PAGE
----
[This is a re-post of my review from the 2012 Sundance Film Festival. The Sessions opens tomorrow in limited release.]
In the movies, pretty adults are supposed to have sex. The male lead and the female lead need to be our idealized selves in an ideal relationship and they need to have attractive people sex. But in the real world, people find a way to fall in love and get it on even if they don’t have chiseled abs or amazing breasts. And then there are those people where, due to their physique, we wonder if sex is even an option and we’re sure that thought has crossed their minds as well. And no matter our physique, we’ve all probably wondered if we’ll ever find love. Those thoughts—of finding love and sex—crossed the mind of writer and poet Mark O’Brien. At the age of six, O’Brien’s body was ravaged by polio and he was placed in an iron lung, which he could only leave for a few hours at a time. As John entered his 40s, he still hadn’t had sex or found love, and in Ben Lewin‘s The Sessions—a movie based on O’Brien’s real experiences—he searches for both. The Sessions comes right up to the line of being painfully sentimental and mawkish, but strong direction and amazing lead performances make the film inspirational, funny, and genuinely heartwarming.
Mark (John Hawkes) is intelligent, religious, witty, and would have women tripping over themselves to be with him except for one thing: being stuck in an iron lung and the inability to move one’s body makes courtship somewhat difficult. When he’s asked to write an article on sex and the disabled, Mark seeks out a sex surrogate and finds Cheryl (Helen Hunt). Cheryl clarifies that she’s not a prostitute because she doesn’t want repeat business. She and Mark will have six sessions where she teaches him how to maintain an erection, have prolonged sexual intercourse, and basically enjoy the sex non-disabled people have. With the counsel of his compassionate priest Father Brendan (William H. Macy), Mark explores the mixed feelings he has about his sexual awakening, his desire for love, and his complicated feelings for Cheryl.
The film relies heavily on characters voicing their thoughts. Mark provides voiceover narration, talks about his feelings with Father Brendan, and Cheryl takes voice notes on her sex sessions. For Mark, the voice-over is essential since Hawkes is denied body language beyond facial expressions. After this year’s Oscar nominees, I’m done predicting who will get nominated. All I’ll say is that John Hawkes gives an Oscar-worthy performance. It’s in the tradition of My Left Foot where an actor is denied some of their most essential tools and nevertheless manages to give an unforgettable performance. Some may be a bit put off by Hawkes’ voice, but it’s not a thoughtless affectation. The voice makes total sense when you consider that someone who’s force to lay on their back all the time and who has breathing problems may talk a little different. It’s this kind of attention to detail that adds even more authenticity to a performance that’s wry, sad, insightful, and never manipulative.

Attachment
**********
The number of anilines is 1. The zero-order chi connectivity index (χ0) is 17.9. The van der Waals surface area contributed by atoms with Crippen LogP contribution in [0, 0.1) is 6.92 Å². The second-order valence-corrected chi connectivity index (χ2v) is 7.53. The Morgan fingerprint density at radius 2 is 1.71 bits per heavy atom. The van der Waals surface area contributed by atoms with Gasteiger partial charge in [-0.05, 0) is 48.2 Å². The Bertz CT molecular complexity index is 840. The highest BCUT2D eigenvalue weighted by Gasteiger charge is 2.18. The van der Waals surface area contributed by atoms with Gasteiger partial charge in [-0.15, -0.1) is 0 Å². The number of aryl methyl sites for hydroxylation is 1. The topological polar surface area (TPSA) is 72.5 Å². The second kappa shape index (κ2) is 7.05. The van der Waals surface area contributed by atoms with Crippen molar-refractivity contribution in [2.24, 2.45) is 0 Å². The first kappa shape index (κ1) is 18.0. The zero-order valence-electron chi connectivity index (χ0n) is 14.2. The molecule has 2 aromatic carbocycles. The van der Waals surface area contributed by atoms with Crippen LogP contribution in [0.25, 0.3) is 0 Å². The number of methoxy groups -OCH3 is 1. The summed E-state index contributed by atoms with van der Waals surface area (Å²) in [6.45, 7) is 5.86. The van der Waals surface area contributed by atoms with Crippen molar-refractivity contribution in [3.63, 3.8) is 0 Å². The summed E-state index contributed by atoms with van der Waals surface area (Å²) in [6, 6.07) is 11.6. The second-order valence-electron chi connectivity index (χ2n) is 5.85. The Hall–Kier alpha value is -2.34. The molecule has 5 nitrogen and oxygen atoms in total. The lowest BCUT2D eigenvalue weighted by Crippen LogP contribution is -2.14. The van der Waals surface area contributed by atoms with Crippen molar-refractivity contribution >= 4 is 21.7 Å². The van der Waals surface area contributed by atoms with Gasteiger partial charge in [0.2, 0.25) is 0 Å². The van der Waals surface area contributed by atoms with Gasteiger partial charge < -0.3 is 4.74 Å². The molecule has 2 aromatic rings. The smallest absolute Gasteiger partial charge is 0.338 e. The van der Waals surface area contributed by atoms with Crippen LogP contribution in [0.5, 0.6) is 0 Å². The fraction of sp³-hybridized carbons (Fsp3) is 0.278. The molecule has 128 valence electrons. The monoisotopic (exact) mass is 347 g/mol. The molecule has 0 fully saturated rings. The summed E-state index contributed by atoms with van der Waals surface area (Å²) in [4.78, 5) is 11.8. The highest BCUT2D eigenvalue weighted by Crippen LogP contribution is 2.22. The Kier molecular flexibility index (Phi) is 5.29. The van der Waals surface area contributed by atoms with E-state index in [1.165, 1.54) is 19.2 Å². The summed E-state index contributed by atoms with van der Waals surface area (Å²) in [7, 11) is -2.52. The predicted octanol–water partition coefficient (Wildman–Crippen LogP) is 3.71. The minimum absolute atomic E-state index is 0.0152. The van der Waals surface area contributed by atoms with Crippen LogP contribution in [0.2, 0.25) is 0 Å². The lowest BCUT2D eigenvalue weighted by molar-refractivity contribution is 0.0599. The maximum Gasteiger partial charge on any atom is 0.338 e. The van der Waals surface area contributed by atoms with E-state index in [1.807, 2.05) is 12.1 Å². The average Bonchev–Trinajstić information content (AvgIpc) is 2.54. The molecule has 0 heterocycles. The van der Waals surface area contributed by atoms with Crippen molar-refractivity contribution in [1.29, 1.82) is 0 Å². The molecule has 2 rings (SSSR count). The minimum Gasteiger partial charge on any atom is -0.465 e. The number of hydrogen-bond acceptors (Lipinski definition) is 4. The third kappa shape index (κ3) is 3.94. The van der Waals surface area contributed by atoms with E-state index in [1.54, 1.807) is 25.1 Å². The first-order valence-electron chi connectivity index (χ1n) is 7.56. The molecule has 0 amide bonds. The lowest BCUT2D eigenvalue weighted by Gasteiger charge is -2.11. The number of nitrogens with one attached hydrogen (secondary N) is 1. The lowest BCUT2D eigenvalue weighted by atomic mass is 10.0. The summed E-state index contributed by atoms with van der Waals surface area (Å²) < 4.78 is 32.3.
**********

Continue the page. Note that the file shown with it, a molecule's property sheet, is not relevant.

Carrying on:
The supporting cast is also terrific with Macy providing both comic relief and an understanding sounding board for Mark. The Sessions explores (although not in as much detail as other parts of the story) how Mark’s religious guilt conflicts with his desire to live a fuller life, which involves having sex outside of marriage. However, the religious aspect is scaled back once Father Brendan gives his consent for sex outside of marriage (he believes the Lord will give Mark a pass). While Mark’s Catholicism does color his character, it’s mostly used as device to provide Mark with the ability to confess his feelings.
Hunt gives one of the bravest and best performances of her career by making Cheryl completely comfortable with not only her body but her approach towards sex. We’ve never really seen a character like Cheryl, a woman who has the demeanor of a therapist, but also someone who is going to a place of intimacy that could easily move beyond the physical and become emotional. This is all underneath the character’s emotional journey where she begins to have feelings for Mark, but also feels close to her husband (Alan Arkin).
Despite the multifaceted aspects of Cheryl’s character, the film is at its best when we’re with Mark. For him, it’s not simply a matter of wanting to have sex before he dies. His actions aren’t spurred by the specter of death but by his willingness to embrace life. What makes his journey so bittersweet is that his time with Cheryl is only a window into a life he never had. But it’s how he deals with his obstacles that makes Mark an inspiration. The thoughtful conflict is how a man who has had to ignore his body must finally understand what his body can do rather than what it can’t do. But this conflict never feels heavy-handed because Lewin’s script is always honest to Mark’s emotions. The night after Cheryl tells Mark that their first session will involve “Body Awareness Exercises”, he lays awake in his iron lung, looking at a portrait of the Virgin Mary, and thinking, “Holy Mother of God? What are body awareness exercises?” This wonderful blend of humor and honest emotions runs throughout the film.
The Sessions takes the story of a man whose defining physical attribute is his disability, and finds a way to turn it into a universal story about the fears and hopes we all have about sex and love. Mark O’Brien isn’t trying to be just like the rest of us. He already knows he’s different and he’s not embracing a Hallmark card reading “It’s what’s on the inside that counts.” It’s about making sure that’s what on the inside doesn’t stagnate, and having the courage to make sure your actions count.